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Former FM reprimands Christie's auction of stolen relics

Updated: 2009-03-04 14:28
BEIJING -- Former Chinese Foreign Minister Li Zhaoxing on Wednesday reprimanded Christie's auction of two stolen Chinese relics, saying the auction will not bring any glory "to the homeland of the auctioneer."

"No matter which country one is from and what he does, he needs to consider not hurting his country's reputation," Li, spokesman for this year's annual session of China's top legislature, told a press conference.

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Citing an ancient Chinese saying -- "a gentleman should seek fortune in a decent way," Li said, "I don't think it's a decent way to auction looted cultural relics."

He said the auction hurt the feelings of the Chinese people, who have never done anything unfair to the auctioneer.

"Even if you might make a fortune from the auction, can you feel at ease and enjoy it? Won't you have qualms of conscience?" asked Li, now Chairman of the Foreign Affairs Committee of the National People's Congress, the country's top legislature.

China had tried repeatedly to dissuade Christie's from auctioning the Qing Dynasty (1644-1911) bronze rabbit and rat heads sculptures, which were looted from Yuanmingyuan, the Old Summer Palace, by Anglo-French allied forces during the Second Opium War in 1860. But the efforts ended in futile.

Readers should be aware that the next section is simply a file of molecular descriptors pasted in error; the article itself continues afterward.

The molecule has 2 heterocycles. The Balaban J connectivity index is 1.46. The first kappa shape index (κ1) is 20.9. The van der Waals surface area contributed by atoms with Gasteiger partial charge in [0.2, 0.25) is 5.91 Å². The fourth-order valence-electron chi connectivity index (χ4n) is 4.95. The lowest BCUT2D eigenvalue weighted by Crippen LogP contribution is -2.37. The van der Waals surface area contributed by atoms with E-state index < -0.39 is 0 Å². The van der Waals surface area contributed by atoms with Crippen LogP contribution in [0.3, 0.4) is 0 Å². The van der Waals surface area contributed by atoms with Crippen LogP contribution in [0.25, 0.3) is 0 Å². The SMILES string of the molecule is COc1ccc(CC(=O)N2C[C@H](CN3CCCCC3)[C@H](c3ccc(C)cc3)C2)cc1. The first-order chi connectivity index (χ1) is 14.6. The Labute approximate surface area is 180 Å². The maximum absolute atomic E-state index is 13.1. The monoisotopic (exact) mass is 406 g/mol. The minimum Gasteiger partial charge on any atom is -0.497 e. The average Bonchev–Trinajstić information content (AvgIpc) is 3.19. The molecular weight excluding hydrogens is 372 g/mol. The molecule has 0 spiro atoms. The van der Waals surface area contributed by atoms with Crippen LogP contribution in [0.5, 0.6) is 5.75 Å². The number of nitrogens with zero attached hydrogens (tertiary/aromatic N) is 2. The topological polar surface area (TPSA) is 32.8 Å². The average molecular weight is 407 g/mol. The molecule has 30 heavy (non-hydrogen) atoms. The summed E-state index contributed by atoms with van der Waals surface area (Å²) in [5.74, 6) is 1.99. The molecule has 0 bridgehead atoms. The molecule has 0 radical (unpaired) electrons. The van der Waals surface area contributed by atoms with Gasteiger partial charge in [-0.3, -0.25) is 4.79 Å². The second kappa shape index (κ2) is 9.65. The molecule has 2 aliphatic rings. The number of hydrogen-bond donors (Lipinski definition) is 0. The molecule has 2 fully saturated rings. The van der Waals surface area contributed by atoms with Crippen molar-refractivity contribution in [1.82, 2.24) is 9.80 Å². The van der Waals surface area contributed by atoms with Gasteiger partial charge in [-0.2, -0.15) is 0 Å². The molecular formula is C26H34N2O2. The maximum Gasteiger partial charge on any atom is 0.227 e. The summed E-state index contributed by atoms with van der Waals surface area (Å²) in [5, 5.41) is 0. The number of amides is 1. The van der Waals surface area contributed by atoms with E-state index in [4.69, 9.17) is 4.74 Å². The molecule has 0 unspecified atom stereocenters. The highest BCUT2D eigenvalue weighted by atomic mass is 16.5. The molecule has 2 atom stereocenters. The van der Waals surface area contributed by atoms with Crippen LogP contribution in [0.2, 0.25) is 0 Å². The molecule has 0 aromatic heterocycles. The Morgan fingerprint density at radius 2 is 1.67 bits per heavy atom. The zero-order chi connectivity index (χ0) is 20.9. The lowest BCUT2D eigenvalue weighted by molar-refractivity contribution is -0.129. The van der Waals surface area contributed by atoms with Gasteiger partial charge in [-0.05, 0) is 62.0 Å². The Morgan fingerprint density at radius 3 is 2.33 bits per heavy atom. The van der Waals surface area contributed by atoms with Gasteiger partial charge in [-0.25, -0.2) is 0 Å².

The auction has aroused great public concern and anger among Chinese.

Li, who served as China's foreign minister from 2003 to 2007, said one of the reasons behind the strong reaction was because the auction was held in France, a country with glorious culture and home to great writer Victor Hugo, who wrote about the looting of Yuanmingyuan in his book.

The veteran diplomat also said that China hopes to have friendly relations with all countries in the world. "China cherishes its friendly relations with France," he said.

Last week, the two relics were auctioned for 14 million euros (US$17.92) each in Christie's sale of the collection of Yves Saint Laurent (YSL) and Pierre Berge in the Grand Palace of Paris.

After the sale, China's cultural heritage authorities ordered strict checks of all exports and imports by Christie's in China.

On Monday, a Chinese antiques collector named Cai Mingchao identified himself as the person behind the winning bids for the two relics. But he said at a press conference that he would not pay for that.

Cai, a collection advisor of the National Treasures Fund in China, said he believed that "any Chinese person would stand up at this time" and he was making an effort to fulfil his own responsibilities.

So far, five of the 12 bronze animal fountain heads in Yuanmingyuan have been returned, while the whereabouts of five others are unknown.

An editorial of the People's Daily has called on China's top political advisory body to made due contributions to help the country weather through difficulties.